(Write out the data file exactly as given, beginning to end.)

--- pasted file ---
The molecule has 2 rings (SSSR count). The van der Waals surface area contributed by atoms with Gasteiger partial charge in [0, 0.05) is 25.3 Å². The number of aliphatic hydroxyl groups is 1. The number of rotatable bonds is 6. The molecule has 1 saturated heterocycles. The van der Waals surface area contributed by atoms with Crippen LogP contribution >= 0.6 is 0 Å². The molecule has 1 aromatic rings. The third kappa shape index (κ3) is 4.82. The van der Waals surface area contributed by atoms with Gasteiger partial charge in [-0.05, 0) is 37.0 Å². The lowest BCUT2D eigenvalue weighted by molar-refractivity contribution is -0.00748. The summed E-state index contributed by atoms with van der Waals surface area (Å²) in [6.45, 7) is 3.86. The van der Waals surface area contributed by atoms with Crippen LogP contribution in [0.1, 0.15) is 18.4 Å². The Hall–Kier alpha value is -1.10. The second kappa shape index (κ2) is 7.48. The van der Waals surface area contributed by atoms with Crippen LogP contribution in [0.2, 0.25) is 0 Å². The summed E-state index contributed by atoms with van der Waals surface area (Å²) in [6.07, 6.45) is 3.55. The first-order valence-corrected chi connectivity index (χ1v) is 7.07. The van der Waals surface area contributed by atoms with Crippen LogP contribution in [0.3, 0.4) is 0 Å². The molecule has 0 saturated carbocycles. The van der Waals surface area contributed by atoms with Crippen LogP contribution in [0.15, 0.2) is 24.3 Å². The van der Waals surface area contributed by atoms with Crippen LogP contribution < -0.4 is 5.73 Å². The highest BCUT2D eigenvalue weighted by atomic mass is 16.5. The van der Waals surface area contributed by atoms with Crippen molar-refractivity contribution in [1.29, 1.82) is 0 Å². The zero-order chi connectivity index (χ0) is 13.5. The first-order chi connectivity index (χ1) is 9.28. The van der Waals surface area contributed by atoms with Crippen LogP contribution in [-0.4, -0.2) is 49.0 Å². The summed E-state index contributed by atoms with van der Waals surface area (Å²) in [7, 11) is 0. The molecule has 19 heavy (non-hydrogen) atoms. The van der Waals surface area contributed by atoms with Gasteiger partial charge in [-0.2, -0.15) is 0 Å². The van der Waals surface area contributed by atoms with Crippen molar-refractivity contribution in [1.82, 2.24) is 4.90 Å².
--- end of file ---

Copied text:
The molecule has 2 rings (SSSR count). The van der Waals surface area contributed by atoms with Gasteiger partial charge in [0, 0.05) is 25.3 Å². The number of aliphatic hydroxyl groups is 1. The number of rotatable bonds is 6. The molecule has 1 saturated heterocycles. The van der Waals surface area contributed by atoms with Crippen LogP contribution >= 0.6 is 0 Å². The molecule has 1 aromatic rings. The third kappa shape index (κ3) is 4.82. The van der Waals surface area contributed by atoms with Gasteiger partial charge in [-0.05, 0) is 37.0 Å². The lowest BCUT2D eigenvalue weighted by molar-refractivity contribution is -0.00748. The summed E-state index contributed by atoms with van der Waals surface area (Å²) in [6.45, 7) is 3.86. The van der Waals surface area contributed by atoms with Crippen LogP contribution in [0.1, 0.15) is 18.4 Å². The Hall–Kier alpha value is -1.10. The second kappa shape index (κ2) is 7.48. The van der Waals surface area contributed by atoms with Crippen LogP contribution in [0.2, 0.25) is 0 Å². The summed E-state index contributed by atoms with van der Waals surface area (Å²) in [6.07, 6.45) is 3.55. The first-order valence-corrected chi connectivity index (χ1v) is 7.07. The van der Waals surface area contributed by atoms with Crippen LogP contribution in [0.3, 0.4) is 0 Å². The molecule has 0 saturated carbocycles. The van der Waals surface area contributed by atoms with Crippen LogP contribution in [0.15, 0.2) is 24.3 Å². The van der Waals surface area contributed by atoms with Crippen LogP contribution < -0.4 is 5.73 Å². The highest BCUT2D eigenvalue weighted by atomic mass is 16.5. The van der Waals surface area contributed by atoms with Crippen molar-refractivity contribution in [1.29, 1.82) is 0 Å². The zero-order chi connectivity index (χ0) is 13.5. The first-order chi connectivity index (χ1) is 9.28. The van der Waals surface area contributed by atoms with Crippen LogP contribution in [-0.4, -0.2) is 49.0 Å². The summed E-state index contributed by atoms with van der Waals surface area (Å²) in [7, 11) is 0. The molecule has 19 heavy (non-hydrogen) atoms. The van der Waals surface area contributed by atoms with Gasteiger partial charge in [-0.2, -0.15) is 0 Å². The van der Waals surface area contributed by atoms with Crippen molar-refractivity contribution in [1.82, 2.24) is 4.90 Å².